/  01.23.2022

Black legislators in Mississippi walked out in protest Friday (Jan. 21) and withheld their votes as the state Senate passed a bill that would ban schools from teaching critical race theory.

The legislation, per CNN, does not mention or define critical race theory. It also does not mention any specific subject matter teachers should not discuss with students in class.

The bill passed in the Senate by a vote of 32-2 after the Black lawmakers walked out. If signed into law, Senate Bill 2113 would forbid public schools in Mississippi from forcing students to agree “that any sex, race, ethnicity, religion or national origin is inherently superior or inferior.”

During an hour long debate, Republican Sen. Chris McDaniel said that he could not “find the mischief” in the language of the bill. McDaniel said the bill would have been considered “the most dynamic piece of civil rights legislation in this state’s history” if it had been introduced in the 1950s when schools were segregated in the state.

Democrats also grilled the bill’s sponsor Sen. Michael McLendon. The Republican Sen., who is white, said his constituents told him they heard about critical race theory on national news and they don’t want it taught to their children.

According to the Associated Press, the state superintendent of education has said critical race theory is not currently being taught in Mississippi schools. The contentious concept that has dominated Republican campaigns and talking points for months actually seeks to understand and address inequality and racism in the U.S.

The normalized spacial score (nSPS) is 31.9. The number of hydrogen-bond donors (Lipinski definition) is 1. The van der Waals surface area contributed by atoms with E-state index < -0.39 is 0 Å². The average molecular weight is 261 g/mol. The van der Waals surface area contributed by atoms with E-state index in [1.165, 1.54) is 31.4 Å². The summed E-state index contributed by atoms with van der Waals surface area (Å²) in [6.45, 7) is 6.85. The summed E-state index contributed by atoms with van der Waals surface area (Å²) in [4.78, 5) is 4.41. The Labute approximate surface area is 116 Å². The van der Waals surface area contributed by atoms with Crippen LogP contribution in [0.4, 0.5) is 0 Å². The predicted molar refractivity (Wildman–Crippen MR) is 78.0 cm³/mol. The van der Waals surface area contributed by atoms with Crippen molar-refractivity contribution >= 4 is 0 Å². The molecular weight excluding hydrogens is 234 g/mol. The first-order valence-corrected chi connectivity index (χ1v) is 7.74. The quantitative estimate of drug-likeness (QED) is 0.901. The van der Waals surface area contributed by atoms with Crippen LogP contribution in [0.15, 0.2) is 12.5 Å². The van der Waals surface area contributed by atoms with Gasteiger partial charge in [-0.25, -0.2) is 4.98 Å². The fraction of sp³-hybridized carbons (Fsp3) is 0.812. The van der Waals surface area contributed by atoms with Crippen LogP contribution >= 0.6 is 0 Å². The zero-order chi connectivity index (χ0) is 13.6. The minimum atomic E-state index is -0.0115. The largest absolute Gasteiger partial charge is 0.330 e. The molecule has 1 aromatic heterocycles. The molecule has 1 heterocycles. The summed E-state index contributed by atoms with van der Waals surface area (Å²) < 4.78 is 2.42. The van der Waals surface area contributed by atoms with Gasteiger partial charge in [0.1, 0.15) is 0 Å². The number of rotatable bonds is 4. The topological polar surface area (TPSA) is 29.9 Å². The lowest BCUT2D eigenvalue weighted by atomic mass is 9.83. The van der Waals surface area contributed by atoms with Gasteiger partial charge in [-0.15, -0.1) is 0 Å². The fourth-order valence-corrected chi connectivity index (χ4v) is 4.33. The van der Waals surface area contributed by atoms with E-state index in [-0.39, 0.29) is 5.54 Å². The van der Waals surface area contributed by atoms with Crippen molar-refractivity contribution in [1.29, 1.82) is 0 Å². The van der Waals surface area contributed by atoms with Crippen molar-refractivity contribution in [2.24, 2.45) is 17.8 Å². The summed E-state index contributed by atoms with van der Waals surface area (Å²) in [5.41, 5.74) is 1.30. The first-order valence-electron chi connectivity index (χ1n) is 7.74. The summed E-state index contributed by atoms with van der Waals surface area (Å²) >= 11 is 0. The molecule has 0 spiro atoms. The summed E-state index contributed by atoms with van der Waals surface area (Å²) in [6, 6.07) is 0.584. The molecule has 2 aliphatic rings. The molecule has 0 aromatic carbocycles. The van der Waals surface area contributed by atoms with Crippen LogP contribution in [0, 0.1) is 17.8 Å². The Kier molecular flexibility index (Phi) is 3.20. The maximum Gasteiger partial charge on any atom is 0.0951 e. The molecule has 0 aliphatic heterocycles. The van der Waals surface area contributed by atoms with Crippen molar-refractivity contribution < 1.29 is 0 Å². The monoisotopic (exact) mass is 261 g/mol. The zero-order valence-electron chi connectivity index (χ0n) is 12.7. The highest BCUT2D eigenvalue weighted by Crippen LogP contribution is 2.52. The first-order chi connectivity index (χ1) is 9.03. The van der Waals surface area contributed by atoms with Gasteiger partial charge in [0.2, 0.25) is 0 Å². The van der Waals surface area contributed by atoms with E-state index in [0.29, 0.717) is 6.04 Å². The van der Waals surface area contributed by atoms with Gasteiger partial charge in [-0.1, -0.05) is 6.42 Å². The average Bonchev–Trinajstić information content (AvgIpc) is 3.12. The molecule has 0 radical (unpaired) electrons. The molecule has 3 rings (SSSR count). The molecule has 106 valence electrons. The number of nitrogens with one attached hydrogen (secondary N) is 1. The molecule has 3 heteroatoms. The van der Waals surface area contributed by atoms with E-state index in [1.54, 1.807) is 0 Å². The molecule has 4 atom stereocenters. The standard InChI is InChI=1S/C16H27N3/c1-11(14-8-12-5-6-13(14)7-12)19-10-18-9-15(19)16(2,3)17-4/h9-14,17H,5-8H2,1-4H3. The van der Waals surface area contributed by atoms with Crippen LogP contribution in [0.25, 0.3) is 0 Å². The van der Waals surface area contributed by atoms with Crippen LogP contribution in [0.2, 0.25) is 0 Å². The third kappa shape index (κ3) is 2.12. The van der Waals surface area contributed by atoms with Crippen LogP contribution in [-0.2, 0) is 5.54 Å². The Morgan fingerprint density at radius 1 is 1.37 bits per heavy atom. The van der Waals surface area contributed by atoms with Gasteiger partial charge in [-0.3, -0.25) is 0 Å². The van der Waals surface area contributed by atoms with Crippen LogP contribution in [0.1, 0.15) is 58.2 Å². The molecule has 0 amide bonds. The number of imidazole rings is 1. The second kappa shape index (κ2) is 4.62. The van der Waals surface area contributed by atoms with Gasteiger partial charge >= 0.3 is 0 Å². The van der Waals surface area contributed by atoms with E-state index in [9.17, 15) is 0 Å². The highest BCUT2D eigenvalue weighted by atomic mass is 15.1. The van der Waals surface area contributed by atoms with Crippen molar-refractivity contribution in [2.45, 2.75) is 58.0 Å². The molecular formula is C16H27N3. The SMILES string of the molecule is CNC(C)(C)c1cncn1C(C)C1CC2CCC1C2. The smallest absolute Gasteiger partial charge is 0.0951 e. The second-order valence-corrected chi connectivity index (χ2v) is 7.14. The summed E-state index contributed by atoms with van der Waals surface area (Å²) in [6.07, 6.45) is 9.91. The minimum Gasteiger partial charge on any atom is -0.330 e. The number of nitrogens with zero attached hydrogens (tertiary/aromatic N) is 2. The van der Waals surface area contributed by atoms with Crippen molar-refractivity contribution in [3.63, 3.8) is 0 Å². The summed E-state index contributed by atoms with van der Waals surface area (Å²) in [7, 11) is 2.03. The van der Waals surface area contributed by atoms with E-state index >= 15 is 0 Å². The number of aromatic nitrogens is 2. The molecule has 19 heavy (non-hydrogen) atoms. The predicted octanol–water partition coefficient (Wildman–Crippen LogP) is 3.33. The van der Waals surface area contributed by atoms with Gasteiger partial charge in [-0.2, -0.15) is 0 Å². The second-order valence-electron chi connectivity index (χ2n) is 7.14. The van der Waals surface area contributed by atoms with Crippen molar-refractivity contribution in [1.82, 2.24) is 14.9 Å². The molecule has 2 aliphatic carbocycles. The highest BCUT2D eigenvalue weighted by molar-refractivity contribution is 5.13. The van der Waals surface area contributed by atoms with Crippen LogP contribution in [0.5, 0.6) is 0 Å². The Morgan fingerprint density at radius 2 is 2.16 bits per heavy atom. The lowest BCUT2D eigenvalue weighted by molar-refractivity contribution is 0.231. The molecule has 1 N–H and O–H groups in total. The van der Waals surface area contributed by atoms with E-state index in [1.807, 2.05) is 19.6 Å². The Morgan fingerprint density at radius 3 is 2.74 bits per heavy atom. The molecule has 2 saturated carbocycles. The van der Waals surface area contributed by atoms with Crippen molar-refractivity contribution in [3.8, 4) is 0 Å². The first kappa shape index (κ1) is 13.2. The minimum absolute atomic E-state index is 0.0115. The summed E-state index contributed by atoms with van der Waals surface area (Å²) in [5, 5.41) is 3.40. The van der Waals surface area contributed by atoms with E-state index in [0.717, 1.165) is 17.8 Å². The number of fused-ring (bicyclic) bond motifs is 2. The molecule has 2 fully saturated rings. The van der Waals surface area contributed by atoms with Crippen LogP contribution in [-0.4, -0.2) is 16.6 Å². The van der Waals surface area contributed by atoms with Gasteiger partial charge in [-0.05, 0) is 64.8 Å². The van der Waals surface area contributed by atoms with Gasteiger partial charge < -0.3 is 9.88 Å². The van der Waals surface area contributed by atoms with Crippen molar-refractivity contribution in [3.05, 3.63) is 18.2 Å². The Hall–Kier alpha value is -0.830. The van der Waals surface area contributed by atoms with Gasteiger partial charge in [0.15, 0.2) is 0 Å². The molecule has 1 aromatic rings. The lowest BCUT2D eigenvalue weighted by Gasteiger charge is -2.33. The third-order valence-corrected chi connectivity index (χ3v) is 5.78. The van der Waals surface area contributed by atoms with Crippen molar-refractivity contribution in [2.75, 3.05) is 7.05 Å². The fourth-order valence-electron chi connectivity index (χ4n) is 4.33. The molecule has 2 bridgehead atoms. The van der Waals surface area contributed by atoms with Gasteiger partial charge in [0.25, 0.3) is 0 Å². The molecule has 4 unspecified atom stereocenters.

AP reports that McLendon struggled to define critical race theory ahead of the vote, but said, “Systematic racism should not be taught to our children.”

“So it’s a problem across the country; is it a problem in Mississippi?” asked state Senate Minority Leader Derrick Simmons. “Well, we try to make laws for the future as well as today,” McLendon replied.

Democratic state Sen. David Jordan, who said he had worked as a teacher for 33 years, told McLendon the bill was not needed.

“It’s a waste of time, your time and mine. I know there are people out there who got fear but as a good senator you can relay to them that there is no basis for it,” Jordan said. “It is sad that we have wasted so much time on something that’s not even necessary.”

“We cannot continue to stumble into the future backwards. That’s what this bill does. That’s why we don’t need it,” he added.

“This bill is not morally right,” Democratic Sen. Barbara Blackmon of Canton said during the debate.

Senate Bill 2113 still has to pass through the Mississippi House of Representatives and be signed by Gov. Tate Reeves before it becomes a law. 


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